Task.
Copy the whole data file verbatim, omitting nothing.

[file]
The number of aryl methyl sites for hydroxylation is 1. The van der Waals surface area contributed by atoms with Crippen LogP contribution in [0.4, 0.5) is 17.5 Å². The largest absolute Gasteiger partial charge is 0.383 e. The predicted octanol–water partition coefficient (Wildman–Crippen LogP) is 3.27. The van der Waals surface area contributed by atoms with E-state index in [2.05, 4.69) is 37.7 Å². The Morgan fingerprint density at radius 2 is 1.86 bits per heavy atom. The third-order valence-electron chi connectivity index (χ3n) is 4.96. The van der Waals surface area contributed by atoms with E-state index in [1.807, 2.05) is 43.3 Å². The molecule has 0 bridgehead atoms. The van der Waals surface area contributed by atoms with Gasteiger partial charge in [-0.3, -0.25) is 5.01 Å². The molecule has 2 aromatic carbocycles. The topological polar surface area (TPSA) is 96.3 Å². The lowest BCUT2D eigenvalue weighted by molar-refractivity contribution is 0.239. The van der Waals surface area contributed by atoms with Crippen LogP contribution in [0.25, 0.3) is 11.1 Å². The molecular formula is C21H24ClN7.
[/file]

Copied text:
The number of aryl methyl sites for hydroxylation is 1. The van der Waals surface area contributed by atoms with Crippen LogP contribution in [0.4, 0.5) is 17.5 Å². The largest absolute Gasteiger partial charge is 0.383 e. The predicted octanol–water partition coefficient (Wildman–Crippen LogP) is 3.27. The van der Waals surface area contributed by atoms with E-state index in [2.05, 4.69) is 37.7 Å². The Morgan fingerprint density at radius 2 is 1.86 bits per heavy atom. The third-order valence-electron chi connectivity index (χ3n) is 4.96. The van der Waals surface area contributed by atoms with E-state index in [1.807, 2.05) is 43.3 Å². The molecule has 0 bridgehead atoms. The van der Waals surface area contributed by atoms with Gasteiger partial charge in [-0.3, -0.25) is 5.01 Å². The molecule has 2 aromatic carbocycles. The topological polar surface area (TPSA) is 96.3 Å². The lowest BCUT2D eigenvalue weighted by molar-refractivity contribution is 0.239. The van der Waals surface area contributed by atoms with Crippen LogP contribution in [0.25, 0.3) is 11.1 Å². The molecular formula is C21H24ClN7.